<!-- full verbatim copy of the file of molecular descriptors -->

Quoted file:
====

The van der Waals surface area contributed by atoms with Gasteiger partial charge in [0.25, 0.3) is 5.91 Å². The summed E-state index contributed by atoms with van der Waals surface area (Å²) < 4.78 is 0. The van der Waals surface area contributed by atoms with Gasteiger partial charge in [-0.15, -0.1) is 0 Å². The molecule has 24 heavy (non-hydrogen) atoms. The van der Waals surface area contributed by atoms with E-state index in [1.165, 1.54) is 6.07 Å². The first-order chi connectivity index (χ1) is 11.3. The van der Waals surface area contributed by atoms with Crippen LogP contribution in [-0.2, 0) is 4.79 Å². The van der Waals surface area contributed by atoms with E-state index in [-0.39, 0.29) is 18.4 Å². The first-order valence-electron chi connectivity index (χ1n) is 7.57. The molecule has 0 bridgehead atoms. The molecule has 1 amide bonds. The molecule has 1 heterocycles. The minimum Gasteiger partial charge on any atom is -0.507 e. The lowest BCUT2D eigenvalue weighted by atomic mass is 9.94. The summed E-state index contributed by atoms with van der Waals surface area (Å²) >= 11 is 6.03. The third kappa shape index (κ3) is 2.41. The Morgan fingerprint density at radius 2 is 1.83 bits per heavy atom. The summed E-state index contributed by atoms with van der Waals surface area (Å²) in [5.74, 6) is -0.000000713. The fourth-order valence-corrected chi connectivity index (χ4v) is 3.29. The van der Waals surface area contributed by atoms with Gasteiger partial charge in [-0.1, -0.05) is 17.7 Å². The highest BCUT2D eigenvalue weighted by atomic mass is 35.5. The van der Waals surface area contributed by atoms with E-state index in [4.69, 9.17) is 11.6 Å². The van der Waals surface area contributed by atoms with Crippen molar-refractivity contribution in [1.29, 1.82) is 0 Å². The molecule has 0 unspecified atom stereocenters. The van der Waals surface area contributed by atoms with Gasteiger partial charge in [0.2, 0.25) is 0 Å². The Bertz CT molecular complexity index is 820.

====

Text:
The van der Waals surface area contributed by atoms with Gasteiger partial charge in [0.25, 0.3) is 5.91 Å². The summed E-state index contributed by atoms with van der Waals surface area (Å²) < 4.78 is 0. The van der Waals surface area contributed by atoms with Gasteiger partial charge in [-0.15, -0.1) is 0 Å². The molecule has 24 heavy (non-hydrogen) atoms. The van der Waals surface area contributed by atoms with E-state index in [1.165, 1.54) is 6.07 Å². The first-order chi connectivity index (χ1) is 11.3. The van der Waals surface area contributed by atoms with Crippen LogP contribution in [-0.2, 0) is 4.79 Å². The van der Waals surface area contributed by atoms with E-state index in [-0.39, 0.29) is 18.4 Å². The first-order valence-electron chi connectivity index (χ1n) is 7.57. The molecule has 0 bridgehead atoms. The molecule has 1 amide bonds. The molecule has 1 heterocycles. The minimum Gasteiger partial charge on any atom is -0.507 e. The lowest BCUT2D eigenvalue weighted by atomic mass is 9.94. The summed E-state index contributed by atoms with van der Waals surface area (Å²) >= 11 is 6.03. The third kappa shape index (κ3) is 2.41. The Morgan fingerprint density at radius 2 is 1.83 bits per heavy atom. The summed E-state index contributed by atoms with van der Waals surface area (Å²) in [5.74, 6) is -0.000000713. The fourth-order valence-corrected chi connectivity index (χ4v) is 3.29. The van der Waals surface area contributed by atoms with Gasteiger partial charge in [-0.1, -0.05) is 17.7 Å². The highest BCUT2D eigenvalue weighted by atomic mass is 35.5. The van der Waals surface area contributed by atoms with E-state index in [4.69, 9.17) is 11.6 Å². The van der Waals surface area contributed by atoms with Crippen molar-refractivity contribution in [1.29, 1.82) is 0 Å². The molecule has 0 unspecified atom stereocenters. The van der Waals surface area contributed by atoms with Gasteiger partial charge in [0.2, 0.25) is 0 Å². The Bertz CT molecular complexity index is 820.